43321 -- John
643221 -- Jill

So, comparing the above, Jill wins by 4 dice (6421), destroys 2 of Johns points of Self (John: 43), and loses no Self herself (32 are both ties).  Note that Jills 1 is not blocked by anything, so it counts as a winning die.

John's player is none too happy with this.  He wants to re-roll all of his Sin dice, since they're on the bottom.  Since he's using Buff, he needs to commit some act of Gluttony in order to re-roll.  He decides that John will outdrink everyone in the party with his incredible alcohol consumption powers and then victoriously ask Jill again, "Come on, really.  Will you go to the movies with me?"

The players next suggest bad things that could happen to John: he could puke on his best friend's girlfriend, he could pass out on Jill's lap after she answers him, his parents could show up at the party looking for him (and find him drunk out of his mind).  The GM nods at all of these and might even suggest some ideas.

Finally, before John re-rolls, the GM decides that John's younger sister should show up at the party, coming to take him home.

John re-rolls his Sin dice: 461.  The comparison now looks like:

64431 -- John
643221 -- Jill

Now the result is tied with John at 2 dice (43) and Jill also at 2 dice (21), and Jill loses two points of Self (32) while John loses none.  But, since it's a draw, neither side gets what they want.  Jill doesn't agree to go out with John, but she hasn't completely rejected him either.

Next, John's sister shows up at the party, complicating matters.

And it's Jill's turn to decide whether she wants to re-roll or not...

-----------

Okay, there you go.  You wouldn't necessarily choose to roll all your dice, it just happened to work that way in this example, given the dice I rolled.  You'd just pick the lower ones that you weren't satisfied with.

Problems:

1. There doesn't seem to be a high enough cost for re-rolls, just looking at it right now.  I mean, maybe that's good.  Maybe the players should be lulled into thinking, "Aw, they won't come up with something THAT bad will they."  And then the other players totally destroy them.  I like that the re-roll involves input from all the other players.  That's good and will lead to vengeance, where people suggest horrible things to do to each other's characters out of revenge for the bad things suggested by others.  Shades of Polaris here, I suppose, but Polaris rocks, so that's cool.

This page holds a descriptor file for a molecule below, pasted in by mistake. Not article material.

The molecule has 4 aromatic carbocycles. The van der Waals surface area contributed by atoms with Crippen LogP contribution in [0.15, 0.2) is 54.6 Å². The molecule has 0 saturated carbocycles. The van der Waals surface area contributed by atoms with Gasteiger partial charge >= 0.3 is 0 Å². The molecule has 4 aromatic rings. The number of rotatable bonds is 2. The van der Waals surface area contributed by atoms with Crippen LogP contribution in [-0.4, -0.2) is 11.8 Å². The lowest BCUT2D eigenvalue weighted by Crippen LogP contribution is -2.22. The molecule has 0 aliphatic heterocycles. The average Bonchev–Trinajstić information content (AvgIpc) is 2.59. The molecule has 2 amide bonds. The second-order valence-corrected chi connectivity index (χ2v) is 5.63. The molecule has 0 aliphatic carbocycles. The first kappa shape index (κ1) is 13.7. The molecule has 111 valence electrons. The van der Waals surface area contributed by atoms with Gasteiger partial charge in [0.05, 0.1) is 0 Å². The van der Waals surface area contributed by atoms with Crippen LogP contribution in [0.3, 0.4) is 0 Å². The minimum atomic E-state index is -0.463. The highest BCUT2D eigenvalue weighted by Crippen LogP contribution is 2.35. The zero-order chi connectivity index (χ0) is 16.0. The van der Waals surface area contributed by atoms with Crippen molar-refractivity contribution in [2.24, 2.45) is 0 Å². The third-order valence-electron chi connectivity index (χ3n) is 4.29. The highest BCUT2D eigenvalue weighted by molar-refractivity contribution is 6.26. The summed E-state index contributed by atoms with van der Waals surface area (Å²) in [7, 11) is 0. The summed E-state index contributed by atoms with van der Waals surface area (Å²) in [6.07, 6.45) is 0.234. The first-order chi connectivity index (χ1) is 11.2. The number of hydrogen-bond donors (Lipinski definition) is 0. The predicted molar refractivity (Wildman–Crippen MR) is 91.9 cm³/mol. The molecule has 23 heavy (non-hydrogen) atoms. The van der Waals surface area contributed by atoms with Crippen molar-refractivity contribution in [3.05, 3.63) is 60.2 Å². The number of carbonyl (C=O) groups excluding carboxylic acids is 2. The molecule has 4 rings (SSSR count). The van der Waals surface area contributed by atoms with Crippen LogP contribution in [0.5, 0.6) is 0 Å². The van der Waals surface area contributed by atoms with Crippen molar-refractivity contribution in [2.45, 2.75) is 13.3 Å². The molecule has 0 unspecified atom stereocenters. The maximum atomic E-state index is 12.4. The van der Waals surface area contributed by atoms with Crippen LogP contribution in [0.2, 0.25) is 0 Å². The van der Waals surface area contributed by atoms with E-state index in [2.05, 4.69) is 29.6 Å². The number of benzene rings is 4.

2. I want players to be able to switch the conflict from one Trait to another, at some sort of cost.  So maybe Jill could switch from being too Smart for John to being too Hot for John.  Pulling in extra dice or starting a whole new conflict or something.  Suggestions on how this might work?  Also what should the cost be for such a maneuver?

3. You should probably be able to spend more Self if you want at various points, becoming more invested in the conflict.  Maybe you can't re-roll spent Self, but you can always roll more Self and try to push the lower dice out of danger?  Would that work?  The problem would be that you could spend more and more Self to ensure a win on the lower side of things, if you could get more dice than your opponent (since lower, unblocked dice count as wins).  Help!

Maybe once you help me get that sorted out, we can find a decent mechanic for Lessons.  First, though, let's see if we can get a conflict-resolution mechanic that makes sense.

Almost there!
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Sydney Freedberg
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« Reply #1 on: December 16, 2004, 08:45:46 AM »

Quote from: Jonathan Walton
...say you roll your dice and the result doesn't come out the way you want..... If you are willing to up the ante in the situation, if you are willing to hurt other people to get what you want, you can call on the power of Sin and re-roll....I like that the re-roll involves input from all the other players.  That's good and will lead to vengeance, where people suggest horrible things to do to each other's characters out of revenge for the bad things suggested by others.


Not a hugely substantive comment, but I'll make it anyway: